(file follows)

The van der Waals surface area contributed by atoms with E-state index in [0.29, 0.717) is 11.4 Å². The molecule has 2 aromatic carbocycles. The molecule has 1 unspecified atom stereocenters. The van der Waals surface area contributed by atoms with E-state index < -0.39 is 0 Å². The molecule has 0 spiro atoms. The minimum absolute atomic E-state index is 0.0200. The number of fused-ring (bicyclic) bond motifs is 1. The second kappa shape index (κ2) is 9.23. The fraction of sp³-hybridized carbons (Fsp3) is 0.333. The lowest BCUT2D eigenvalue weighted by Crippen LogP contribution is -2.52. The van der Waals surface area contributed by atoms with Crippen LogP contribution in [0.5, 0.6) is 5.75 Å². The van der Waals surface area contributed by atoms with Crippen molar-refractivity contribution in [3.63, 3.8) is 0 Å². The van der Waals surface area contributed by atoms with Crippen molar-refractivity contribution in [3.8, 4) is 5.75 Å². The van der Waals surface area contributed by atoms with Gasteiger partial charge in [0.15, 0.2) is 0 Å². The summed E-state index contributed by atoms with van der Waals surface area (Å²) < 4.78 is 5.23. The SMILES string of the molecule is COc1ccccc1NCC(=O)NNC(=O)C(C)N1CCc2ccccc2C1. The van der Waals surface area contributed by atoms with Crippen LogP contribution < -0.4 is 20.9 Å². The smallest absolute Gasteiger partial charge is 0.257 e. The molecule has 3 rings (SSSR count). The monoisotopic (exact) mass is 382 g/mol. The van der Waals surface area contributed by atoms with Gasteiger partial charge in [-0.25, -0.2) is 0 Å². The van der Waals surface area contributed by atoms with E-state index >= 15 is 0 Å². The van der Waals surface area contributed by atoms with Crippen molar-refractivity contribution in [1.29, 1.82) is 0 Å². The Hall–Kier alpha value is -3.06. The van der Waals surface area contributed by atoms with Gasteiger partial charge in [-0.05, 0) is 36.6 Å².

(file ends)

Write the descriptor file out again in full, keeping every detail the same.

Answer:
The van der Waals surface area contributed by atoms with E-state index in [0.29, 0.717) is 11.4 Å². The molecule has 2 aromatic carbocycles. The molecule has 1 unspecified atom stereocenters. The van der Waals surface area contributed by atoms with E-state index < -0.39 is 0 Å². The molecule has 0 spiro atoms. The minimum absolute atomic E-state index is 0.0200. The number of fused-ring (bicyclic) bond motifs is 1. The second kappa shape index (κ2) is 9.23. The fraction of sp³-hybridized carbons (Fsp3) is 0.333. The lowest BCUT2D eigenvalue weighted by Crippen LogP contribution is -2.52. The van der Waals surface area contributed by atoms with Crippen LogP contribution in [0.5, 0.6) is 5.75 Å². The van der Waals surface area contributed by atoms with Crippen molar-refractivity contribution in [3.63, 3.8) is 0 Å². The van der Waals surface area contributed by atoms with Crippen molar-refractivity contribution in [3.8, 4) is 5.75 Å². The van der Waals surface area contributed by atoms with Gasteiger partial charge in [0.15, 0.2) is 0 Å². The summed E-state index contributed by atoms with van der Waals surface area (Å²) < 4.78 is 5.23. The SMILES string of the molecule is COc1ccccc1NCC(=O)NNC(=O)C(C)N1CCc2ccccc2C1. The van der Waals surface area contributed by atoms with Crippen LogP contribution < -0.4 is 20.9 Å². The smallest absolute Gasteiger partial charge is 0.257 e. The molecule has 3 rings (SSSR count). The monoisotopic (exact) mass is 382 g/mol. The van der Waals surface area contributed by atoms with Gasteiger partial charge in [-0.25, -0.2) is 0 Å². The van der Waals surface area contributed by atoms with E-state index >= 15 is 0 Å². The van der Waals surface area contributed by atoms with Crippen molar-refractivity contribution in [1.29, 1.82) is 0 Å². The Hall–Kier alpha value is -3.06. The van der Waals surface area contributed by atoms with Gasteiger partial charge in [-0.05, 0) is 36.6 Å².